Veronique Lecat

Another problem is people donating to unsuitable patients. The first example given involving the liver patient is one potential case. The patient was low on the waitlist because his disease was far progressed and had a high possibility of relapse; he obtained a liver from outside the regular allocation system, and died less than a year later from a recurrent tumour. Could that liver have been more optimally used? If this type of solicitation becomes the norm, patients might favour approaching a stranger and asking him or her to participate in a risky operation that he or she is not willing to place a family member under. Yet another problem, possibly the most controversial, is the formation of an organ market, where people buy and sell human body parts. As of right now, it is illegal to accept any form of reward for donating a body part; however, if people are allowed to direct their organs, it is possible that a black market will be forged under the noses of health care professionals. This would stand in great contrast to the system at work now, with richer patients having a better opportunity to obtain a life-saving organ and poor people more likely to consider selling a kidney or other body part in order to attain financial security. The regulatory body responsible for overseeing the donation of organs is the United Network for Organ Sharing. The regulations it decides to lay down over the next few years could reshape the transplantation field forever. fnaqib@imprint.uwaterloo.ca


science

Friday, March 16, 2007

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Key hormone in teenage angst discovered Tetrahydropregnanalone hormone reverses the effect of stress reduction during puberty Basma Anabtawi staff reporter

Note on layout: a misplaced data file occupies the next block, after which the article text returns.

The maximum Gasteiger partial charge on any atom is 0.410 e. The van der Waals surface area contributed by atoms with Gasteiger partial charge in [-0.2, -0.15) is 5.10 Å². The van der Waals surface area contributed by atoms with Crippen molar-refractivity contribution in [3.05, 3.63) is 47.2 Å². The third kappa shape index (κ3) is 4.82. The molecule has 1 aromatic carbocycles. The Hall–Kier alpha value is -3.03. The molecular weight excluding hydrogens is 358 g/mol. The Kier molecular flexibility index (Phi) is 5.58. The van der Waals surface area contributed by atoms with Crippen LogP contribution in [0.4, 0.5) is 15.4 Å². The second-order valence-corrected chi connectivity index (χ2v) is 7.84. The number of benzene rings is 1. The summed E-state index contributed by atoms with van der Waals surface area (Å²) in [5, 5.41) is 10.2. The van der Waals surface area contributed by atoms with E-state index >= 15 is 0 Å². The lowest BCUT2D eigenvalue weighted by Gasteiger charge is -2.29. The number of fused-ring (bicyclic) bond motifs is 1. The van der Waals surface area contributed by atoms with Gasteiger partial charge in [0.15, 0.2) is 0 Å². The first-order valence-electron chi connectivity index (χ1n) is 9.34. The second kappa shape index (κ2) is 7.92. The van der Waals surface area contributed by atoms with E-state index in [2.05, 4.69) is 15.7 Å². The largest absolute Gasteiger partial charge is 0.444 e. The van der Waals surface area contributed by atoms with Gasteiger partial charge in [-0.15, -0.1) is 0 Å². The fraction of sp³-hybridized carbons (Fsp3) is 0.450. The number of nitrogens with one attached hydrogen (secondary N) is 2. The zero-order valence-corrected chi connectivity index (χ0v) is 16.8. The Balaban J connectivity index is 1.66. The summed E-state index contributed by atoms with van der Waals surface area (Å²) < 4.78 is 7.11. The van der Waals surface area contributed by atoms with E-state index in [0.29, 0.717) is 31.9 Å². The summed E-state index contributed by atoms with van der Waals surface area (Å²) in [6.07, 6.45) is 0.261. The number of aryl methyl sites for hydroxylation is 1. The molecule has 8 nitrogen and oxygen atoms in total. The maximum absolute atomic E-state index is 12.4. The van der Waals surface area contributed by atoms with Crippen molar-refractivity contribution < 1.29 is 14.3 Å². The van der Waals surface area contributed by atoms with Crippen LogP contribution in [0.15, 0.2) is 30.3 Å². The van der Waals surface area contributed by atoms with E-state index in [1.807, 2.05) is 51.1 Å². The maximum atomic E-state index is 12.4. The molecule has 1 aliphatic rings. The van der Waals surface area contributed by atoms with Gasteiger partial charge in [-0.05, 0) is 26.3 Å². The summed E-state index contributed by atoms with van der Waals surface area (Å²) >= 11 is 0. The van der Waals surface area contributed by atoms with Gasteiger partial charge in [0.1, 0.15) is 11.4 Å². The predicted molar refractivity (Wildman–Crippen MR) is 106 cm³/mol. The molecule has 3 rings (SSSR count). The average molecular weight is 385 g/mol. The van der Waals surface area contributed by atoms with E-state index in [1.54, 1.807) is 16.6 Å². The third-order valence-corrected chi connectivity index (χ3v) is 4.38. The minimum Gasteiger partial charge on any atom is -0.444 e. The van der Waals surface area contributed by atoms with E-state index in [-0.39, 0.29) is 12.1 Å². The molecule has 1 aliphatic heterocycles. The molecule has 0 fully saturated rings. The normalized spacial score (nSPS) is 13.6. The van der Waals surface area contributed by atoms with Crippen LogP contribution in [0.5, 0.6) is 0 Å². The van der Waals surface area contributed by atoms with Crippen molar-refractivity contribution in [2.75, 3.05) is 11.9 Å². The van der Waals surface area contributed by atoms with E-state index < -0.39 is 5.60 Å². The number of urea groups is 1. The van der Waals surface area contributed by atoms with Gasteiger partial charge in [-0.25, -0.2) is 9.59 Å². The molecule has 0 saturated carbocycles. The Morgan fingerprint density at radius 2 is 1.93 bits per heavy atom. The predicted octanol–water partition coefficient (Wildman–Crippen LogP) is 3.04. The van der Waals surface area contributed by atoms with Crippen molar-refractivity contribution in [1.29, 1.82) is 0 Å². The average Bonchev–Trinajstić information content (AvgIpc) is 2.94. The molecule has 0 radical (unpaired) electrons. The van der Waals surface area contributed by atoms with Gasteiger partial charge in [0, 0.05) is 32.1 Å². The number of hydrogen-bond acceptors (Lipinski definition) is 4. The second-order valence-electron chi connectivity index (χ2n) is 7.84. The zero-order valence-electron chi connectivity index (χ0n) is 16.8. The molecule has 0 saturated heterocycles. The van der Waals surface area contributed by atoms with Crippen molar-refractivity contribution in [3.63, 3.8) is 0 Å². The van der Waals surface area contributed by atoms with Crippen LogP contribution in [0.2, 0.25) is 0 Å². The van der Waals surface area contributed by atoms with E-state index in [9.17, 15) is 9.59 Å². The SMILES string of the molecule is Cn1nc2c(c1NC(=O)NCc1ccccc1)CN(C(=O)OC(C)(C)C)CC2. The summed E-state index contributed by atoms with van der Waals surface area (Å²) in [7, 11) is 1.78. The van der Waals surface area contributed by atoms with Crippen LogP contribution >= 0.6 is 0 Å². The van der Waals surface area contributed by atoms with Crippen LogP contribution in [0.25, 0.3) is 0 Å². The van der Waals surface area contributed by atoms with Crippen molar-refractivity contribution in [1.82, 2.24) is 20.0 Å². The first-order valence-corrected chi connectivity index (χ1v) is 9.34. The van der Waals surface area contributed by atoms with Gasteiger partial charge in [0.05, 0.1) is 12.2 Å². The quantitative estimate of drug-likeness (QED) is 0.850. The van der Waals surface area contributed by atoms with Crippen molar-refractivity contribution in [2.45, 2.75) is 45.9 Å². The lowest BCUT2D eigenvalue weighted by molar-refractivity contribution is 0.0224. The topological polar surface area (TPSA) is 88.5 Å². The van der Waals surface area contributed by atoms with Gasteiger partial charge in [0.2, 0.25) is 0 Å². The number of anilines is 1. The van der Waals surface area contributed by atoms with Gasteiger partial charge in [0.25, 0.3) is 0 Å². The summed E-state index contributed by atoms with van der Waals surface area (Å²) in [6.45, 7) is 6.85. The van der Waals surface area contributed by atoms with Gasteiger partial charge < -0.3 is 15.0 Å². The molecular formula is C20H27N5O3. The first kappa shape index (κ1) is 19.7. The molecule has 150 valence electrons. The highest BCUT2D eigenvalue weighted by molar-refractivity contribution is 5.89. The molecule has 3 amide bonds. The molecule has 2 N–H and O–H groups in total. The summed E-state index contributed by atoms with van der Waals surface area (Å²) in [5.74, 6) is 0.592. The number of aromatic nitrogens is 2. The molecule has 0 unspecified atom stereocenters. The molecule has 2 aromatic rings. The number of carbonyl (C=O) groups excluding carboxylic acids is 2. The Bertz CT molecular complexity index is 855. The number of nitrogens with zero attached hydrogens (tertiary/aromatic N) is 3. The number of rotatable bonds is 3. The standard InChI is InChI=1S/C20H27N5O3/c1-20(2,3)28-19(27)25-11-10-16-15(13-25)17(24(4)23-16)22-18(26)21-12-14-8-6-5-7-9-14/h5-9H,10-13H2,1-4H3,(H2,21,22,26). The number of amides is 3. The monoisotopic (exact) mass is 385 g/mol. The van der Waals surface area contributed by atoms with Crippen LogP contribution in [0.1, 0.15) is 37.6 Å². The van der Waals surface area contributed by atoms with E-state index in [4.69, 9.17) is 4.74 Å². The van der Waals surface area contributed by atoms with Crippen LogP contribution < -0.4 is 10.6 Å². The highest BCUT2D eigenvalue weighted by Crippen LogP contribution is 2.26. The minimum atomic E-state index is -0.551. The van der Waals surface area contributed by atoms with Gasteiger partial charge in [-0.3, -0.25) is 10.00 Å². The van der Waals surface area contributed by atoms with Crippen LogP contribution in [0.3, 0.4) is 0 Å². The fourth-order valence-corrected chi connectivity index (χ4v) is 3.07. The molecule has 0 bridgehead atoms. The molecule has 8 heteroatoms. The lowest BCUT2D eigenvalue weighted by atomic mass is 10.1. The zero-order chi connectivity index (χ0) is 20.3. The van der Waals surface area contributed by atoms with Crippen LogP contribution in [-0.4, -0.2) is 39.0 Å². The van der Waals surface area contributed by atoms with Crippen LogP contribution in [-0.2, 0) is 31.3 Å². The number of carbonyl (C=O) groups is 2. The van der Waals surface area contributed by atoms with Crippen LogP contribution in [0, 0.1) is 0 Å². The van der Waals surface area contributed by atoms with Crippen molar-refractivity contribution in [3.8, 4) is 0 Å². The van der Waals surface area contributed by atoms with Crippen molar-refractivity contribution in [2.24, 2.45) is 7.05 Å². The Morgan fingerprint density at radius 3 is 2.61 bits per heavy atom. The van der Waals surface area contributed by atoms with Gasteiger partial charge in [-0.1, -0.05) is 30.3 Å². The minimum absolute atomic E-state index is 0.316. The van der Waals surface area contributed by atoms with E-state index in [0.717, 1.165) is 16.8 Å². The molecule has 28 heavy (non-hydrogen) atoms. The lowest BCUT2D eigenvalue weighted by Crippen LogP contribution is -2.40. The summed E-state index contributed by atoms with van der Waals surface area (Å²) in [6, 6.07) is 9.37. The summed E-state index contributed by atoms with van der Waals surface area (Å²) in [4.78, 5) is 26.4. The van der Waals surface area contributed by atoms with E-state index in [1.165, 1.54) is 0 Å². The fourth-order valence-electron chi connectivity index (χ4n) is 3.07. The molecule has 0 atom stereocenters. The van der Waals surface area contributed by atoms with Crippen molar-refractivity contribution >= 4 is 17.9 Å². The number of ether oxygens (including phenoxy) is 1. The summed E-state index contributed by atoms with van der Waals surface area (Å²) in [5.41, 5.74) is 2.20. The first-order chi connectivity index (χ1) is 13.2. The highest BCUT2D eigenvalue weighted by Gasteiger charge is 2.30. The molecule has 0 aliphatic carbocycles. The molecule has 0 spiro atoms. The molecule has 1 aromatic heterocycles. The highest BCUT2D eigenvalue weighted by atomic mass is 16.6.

Adolescence is known as one of the most difficult and stressful stages of a parent’s journey. Constant mood swings have always been a feature closely related with teenagers. A group of researchers has been trying to find the particular hormones responsible for teenagers’ fluctuating mood swings. The scientists of the study focused on a specific hormone, tetrahydropregnanalone (THP), also referred to as allopregnanolone. The study was led by Sheryl S. Smith, a physiology and pharmacology professor at the SUNY Downstate Medical Center, and was published recently in the journal of Nature Neuroscience.

Innovative cancer treatments from Geneva Kirstin Boehme reporter

Thanks to Dan Brown’s pop culture novel Angels and Demons, Anti-matter and CERN (European Counsel for Nuclear Research) bring to mind visions of deadly power, ancient brethren and highly guarded secrets. However, considering recent announcements regarding CERN’s advancements with cancer treatments, and their many contributions to the world of science since their founding in 1954, these word associations are more than simply embarrassing. CERN is considered the largest physics particle centre in the world. Their research in the medical field alone is worth noting, as it has aided in the development of several radiopharmaceuticals such as the Positron Emission Tomography (PET scan). The laboratory in Geneva has now found that by using anti-matter subatomic particles, which have opposite charges to those found in matter, cancer cell death can be achieved. The hope is that these experiments will lead to major advancements in the medical world. For now, however, proton and ion radiotherapy are able to reduce unnecessary radiation to other organs and tissues of the body. Traditionally, radiotherapy involves X-rays penetrating the whole width of the body. Electron therapy and X-rays work in a similar fashion. Neutrons, however. are more suitable for treating certain strains of cancers, as their energy diffusion occurs in a distinct pattern. Radiopharmaceuticals can be synthesized as well. Proton and ion therapies are able to achieve the same result as conventional methods, but with up to one tenth the radiation afflicting non-cancerous areas of the body. This is mainly due to the concentration of proton energy into one precise location. In addition, excessive radiation to one’s bone marrow may complicate the safety of subsequent chemotherapy treatments, resulting in severe complications. New proton and ion beam therapy centres are currently being built in Japan, France, Sweden, Austria, Germany, Italy and the Unites States — each equipped with a proton accelerator, with the ability to deliver particle beams to numerous treatment rooms.